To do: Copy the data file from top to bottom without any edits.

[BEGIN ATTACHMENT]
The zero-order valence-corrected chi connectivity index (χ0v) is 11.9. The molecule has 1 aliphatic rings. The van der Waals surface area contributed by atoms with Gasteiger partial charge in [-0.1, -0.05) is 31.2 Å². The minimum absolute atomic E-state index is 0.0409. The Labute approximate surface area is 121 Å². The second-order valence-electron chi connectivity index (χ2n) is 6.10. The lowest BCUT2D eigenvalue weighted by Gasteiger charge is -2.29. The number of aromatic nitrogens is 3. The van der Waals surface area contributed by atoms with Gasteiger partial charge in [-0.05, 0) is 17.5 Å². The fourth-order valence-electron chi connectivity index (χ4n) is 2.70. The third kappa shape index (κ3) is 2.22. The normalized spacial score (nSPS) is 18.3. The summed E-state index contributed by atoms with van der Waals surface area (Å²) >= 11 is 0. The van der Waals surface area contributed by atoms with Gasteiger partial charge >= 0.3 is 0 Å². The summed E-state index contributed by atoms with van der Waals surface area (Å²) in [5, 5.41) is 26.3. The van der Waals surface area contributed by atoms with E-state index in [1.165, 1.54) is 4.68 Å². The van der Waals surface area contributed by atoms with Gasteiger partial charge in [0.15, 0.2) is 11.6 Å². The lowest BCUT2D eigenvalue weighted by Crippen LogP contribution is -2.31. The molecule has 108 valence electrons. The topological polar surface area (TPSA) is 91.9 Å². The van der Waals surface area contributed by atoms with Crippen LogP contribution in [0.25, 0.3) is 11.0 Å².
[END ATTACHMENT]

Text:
The zero-order valence-corrected chi connectivity index (χ0v) is 11.9. The molecule has 1 aliphatic rings. The van der Waals surface area contributed by atoms with Gasteiger partial charge in [-0.1, -0.05) is 31.2 Å². The minimum absolute atomic E-state index is 0.0409. The Labute approximate surface area is 121 Å². The second-order valence-electron chi connectivity index (χ2n) is 6.10. The lowest BCUT2D eigenvalue weighted by Gasteiger charge is -2.29. The number of aromatic nitrogens is 3. The van der Waals surface area contributed by atoms with Gasteiger partial charge in [-0.05, 0) is 17.5 Å². The fourth-order valence-electron chi connectivity index (χ4n) is 2.70. The third kappa shape index (κ3) is 2.22. The normalized spacial score (nSPS) is 18.3. The summed E-state index contributed by atoms with van der Waals surface area (Å²) >= 11 is 0. The van der Waals surface area contributed by atoms with Gasteiger partial charge >= 0.3 is 0 Å². The summed E-state index contributed by atoms with van der Waals surface area (Å²) in [5, 5.41) is 26.3. The van der Waals surface area contributed by atoms with E-state index in [1.165, 1.54) is 4.68 Å². The van der Waals surface area contributed by atoms with Gasteiger partial charge in [0.15, 0.2) is 11.6 Å². The lowest BCUT2D eigenvalue weighted by Crippen LogP contribution is -2.31. The molecule has 108 valence electrons. The topological polar surface area (TPSA) is 91.9 Å². The van der Waals surface area contributed by atoms with Crippen LogP contribution in [0.25, 0.3) is 11.0 Å².